Nowadays there's the false promise of electronic devices to contend with as well. They say, "Yeah, this game is very complex, but I'll make it easy for you. All you have to do is click the buttons." For a while, that's fun. Then I realize I'm doing something mindless. I'm not really playing a game; the game is playing me.
That hit me most strongly in the game Alpha Centauri. It's a big, complex 4X game like Civilization, but it's loaded with automation options. If there's anything you don't want to deal with personally, you can just let the AI take care of it. Well, I didn't want to decide what to build in every base, so I switched on the governor. I didn't want to order my formers to build this or that, so I automated them. Late in the game, I didn't want to painstakingly give explicit orders to all my many military units, so I set those on automatic too. Now, except for making a few high-level snap decisions, I was basically just sitting back and watching the game play itself.
What a wake-up call! My original intention had been to learn and play a highly challenging strategy game, and now I was reduced to just "watching TV." It was partly because the computer made things so easy, but it was also because I didn't really want all the complexity I'd thought I wanted.
I'm still somewhat drawn to complex games, but I favor those that allow me to get by with a moderate amount of high-level decision making. Examples are Master of Orion, Dominions 5, and Warlords II Deluxe. In MOO, I automate almost all battles, and I don't know or care precisely what all the tech advances do. In Dom5, I make snap decisions about magic spells and army composition, and I let my mages choose their own spells. In Warlords, I pay little attention to specific stats and just try to get strong armies to the right places at the right times. It's nice to know there's more to learn if I ever want to, but it's nicer to know that these games are fun and interesting and challenging even if I gloss over most details.
Since I have only an hour to while away during weekday lunch breaks, the games installed on my phone are all classics: chess, checkers, go, backgammon, and rummy. For two or three weeks now, I've been getting annoyed with the random factor in rummy and backgammon, so I started playing go again. What a great game! Especially on the computer, where you don't have to count points.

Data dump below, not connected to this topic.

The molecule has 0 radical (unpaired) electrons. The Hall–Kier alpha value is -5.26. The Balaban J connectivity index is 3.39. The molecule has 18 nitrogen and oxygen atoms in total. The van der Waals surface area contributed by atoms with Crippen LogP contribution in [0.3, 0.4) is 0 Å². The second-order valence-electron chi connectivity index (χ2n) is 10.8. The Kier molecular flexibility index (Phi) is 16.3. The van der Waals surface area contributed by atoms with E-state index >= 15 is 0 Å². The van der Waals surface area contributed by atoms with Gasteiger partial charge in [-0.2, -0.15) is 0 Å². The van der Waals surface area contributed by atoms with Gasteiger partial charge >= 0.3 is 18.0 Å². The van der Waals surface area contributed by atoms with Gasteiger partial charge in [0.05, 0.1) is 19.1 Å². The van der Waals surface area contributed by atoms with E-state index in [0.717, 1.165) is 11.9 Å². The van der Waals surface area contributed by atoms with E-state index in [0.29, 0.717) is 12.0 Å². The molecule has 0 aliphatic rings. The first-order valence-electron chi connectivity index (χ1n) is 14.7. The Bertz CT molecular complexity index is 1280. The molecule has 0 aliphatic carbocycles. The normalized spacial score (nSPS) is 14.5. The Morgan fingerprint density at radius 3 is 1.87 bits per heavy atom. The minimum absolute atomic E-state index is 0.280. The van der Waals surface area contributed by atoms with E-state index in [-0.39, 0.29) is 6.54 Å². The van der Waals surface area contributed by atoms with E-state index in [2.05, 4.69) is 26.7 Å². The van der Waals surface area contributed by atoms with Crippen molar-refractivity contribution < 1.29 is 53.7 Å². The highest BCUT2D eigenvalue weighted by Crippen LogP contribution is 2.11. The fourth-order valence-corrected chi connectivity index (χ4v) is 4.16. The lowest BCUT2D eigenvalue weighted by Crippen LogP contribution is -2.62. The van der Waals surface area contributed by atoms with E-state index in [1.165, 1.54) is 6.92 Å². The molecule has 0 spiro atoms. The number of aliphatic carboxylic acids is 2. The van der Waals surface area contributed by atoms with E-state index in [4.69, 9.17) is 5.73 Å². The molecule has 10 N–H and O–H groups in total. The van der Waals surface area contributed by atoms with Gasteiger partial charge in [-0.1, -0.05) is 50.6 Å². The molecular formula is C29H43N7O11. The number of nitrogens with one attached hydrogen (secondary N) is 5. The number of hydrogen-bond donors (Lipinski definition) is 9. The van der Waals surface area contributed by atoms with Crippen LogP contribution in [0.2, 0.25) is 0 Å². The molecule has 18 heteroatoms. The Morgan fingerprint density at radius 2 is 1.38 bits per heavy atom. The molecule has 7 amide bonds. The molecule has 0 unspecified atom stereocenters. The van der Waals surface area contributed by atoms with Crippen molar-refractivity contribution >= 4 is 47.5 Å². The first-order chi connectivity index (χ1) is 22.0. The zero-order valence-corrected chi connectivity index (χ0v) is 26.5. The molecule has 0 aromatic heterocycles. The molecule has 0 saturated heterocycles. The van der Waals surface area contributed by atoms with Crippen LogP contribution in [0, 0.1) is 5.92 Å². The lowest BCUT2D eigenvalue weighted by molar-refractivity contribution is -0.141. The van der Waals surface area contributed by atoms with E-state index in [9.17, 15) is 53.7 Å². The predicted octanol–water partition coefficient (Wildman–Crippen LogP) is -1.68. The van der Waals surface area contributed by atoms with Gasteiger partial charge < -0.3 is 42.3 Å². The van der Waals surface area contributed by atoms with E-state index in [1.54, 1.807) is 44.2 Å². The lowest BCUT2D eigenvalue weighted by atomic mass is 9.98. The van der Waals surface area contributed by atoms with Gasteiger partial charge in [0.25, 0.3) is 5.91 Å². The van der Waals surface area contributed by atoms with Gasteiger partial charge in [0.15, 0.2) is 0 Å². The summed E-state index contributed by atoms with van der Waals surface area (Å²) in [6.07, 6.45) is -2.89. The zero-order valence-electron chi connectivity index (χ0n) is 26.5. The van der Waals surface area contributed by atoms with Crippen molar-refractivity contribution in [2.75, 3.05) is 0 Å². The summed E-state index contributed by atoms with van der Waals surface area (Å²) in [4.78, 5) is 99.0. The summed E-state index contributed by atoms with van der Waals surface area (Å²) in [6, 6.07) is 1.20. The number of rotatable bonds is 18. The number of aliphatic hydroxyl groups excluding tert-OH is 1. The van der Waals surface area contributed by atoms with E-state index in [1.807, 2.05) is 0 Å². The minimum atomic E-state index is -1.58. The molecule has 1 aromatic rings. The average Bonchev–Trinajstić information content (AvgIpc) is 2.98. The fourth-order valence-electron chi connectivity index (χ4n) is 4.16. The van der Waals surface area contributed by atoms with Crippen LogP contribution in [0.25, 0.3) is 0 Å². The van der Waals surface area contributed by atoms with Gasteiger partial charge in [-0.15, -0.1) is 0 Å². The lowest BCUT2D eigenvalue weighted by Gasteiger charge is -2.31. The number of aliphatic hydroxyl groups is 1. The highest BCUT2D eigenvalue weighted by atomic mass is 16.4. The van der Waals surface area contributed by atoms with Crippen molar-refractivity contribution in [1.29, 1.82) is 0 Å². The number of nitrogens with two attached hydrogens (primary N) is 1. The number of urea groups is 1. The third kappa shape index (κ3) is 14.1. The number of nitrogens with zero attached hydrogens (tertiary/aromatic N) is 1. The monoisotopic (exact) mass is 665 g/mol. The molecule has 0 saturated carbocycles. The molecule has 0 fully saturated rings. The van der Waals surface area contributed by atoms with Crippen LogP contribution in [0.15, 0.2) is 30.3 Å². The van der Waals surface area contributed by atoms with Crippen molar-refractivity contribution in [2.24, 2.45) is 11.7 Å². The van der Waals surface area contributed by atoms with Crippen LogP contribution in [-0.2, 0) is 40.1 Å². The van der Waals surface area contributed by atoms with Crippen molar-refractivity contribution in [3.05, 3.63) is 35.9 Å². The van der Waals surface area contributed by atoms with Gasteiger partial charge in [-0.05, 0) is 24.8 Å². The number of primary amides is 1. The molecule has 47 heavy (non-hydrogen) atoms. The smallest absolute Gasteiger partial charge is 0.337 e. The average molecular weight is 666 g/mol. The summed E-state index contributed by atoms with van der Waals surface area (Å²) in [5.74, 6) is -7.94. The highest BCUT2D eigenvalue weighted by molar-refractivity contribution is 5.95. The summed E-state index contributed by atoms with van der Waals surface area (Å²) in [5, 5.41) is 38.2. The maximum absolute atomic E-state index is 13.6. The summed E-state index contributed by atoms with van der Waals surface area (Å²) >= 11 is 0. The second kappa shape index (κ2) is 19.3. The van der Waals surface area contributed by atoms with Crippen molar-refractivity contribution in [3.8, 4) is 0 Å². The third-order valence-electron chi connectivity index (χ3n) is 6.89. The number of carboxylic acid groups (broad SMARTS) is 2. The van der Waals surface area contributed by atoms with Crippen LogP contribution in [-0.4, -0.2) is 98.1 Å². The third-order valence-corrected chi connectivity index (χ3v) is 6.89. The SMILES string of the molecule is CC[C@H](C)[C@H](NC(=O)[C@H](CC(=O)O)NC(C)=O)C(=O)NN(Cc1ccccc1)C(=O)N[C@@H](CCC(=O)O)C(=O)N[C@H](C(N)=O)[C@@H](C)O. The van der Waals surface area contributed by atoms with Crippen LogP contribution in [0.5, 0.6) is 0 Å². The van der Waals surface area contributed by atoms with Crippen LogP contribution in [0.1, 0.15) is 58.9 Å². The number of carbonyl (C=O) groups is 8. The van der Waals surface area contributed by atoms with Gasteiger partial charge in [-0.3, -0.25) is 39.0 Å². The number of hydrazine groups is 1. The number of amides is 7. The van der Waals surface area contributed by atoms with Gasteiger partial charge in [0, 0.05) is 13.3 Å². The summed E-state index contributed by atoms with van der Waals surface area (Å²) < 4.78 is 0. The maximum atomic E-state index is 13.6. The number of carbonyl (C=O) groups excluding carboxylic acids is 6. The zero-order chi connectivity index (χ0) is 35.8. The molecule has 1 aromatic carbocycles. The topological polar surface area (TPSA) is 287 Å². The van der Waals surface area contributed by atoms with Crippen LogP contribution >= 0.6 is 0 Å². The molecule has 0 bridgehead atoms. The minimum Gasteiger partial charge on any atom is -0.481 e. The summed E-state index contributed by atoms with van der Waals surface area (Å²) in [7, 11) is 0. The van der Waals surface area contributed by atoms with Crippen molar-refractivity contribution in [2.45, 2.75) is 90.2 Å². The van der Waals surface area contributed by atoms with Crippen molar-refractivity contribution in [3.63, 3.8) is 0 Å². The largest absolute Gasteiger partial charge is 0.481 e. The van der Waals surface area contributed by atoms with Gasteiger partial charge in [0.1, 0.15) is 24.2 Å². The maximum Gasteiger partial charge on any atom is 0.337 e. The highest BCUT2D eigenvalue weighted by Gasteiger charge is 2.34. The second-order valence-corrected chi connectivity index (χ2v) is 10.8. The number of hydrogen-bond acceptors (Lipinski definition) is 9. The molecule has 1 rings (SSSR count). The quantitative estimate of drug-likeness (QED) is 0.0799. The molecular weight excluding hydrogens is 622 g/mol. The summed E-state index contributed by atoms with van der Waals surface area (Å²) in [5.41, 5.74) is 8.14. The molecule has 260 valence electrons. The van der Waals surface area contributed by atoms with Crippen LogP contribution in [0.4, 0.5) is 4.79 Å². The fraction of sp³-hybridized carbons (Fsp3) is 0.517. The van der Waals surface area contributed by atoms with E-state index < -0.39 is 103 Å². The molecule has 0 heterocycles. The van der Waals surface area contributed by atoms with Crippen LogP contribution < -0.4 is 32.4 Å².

Go is about as simple and abstract as a game design can be, and yet it's fascinating. For me, it's also satisfying to play (provided I don't get into trouble, take it personally, and react badly). After being immersed in complex computer strategy games, go is a breath of fresh air.
Decades ago, when I first learned to play go, I thought I wanted to master it--or at least get as good as I could. I studied books and practiced on the computer all the time. But eventually, as with chess and other games of that kind, I reached a point where it'd be hard work for me to climb to the next plateau. I could see what I needed to do, but I didn't want to do it. So I concluded that it wasn't the right game for me. I dropped it and started looking for a game that suited me better.
Reconsidering that now, I'm thinking go was--and is--a fine game for me. The problem was just that I pushed myself too hard and expected to improve faster than I did. I was never going to get much past being a kyu-level player anyway. But instead of accepting that fact, I let it bother me and ended up feeling unworthy of the game.
Now, after many years of playing games like Master of Orion, I realize it's highly unlikely that I'll ever be an expert at any nontrivial game. But now--maybe just because I'm older--I'm OK with that. What pleases me about MOO is that it allows me to sit back on a weekday evening or lazy weekend and just make a series of high-level decisions that might lead to victory. I make most decisions pretty quickly and casually, but all the while I lightly picture myself as a brilliant galactic conqueror. And it's satisfying both intellectually and imaginatively. It doesn't amount to anything substantial; it's only a game. But it makes me happy.
Playing go on my phone at lunchtime makes me happy too--but only because I play it on a low difficulty level that I can handle. It's challenging enough that I sometimes make mistakes and lose, but it's easy enough that most of the time I win. And in either case, I enjoy the kind of visualizing and thinking that goes into playing go. In short, it's a great way to spend a little time.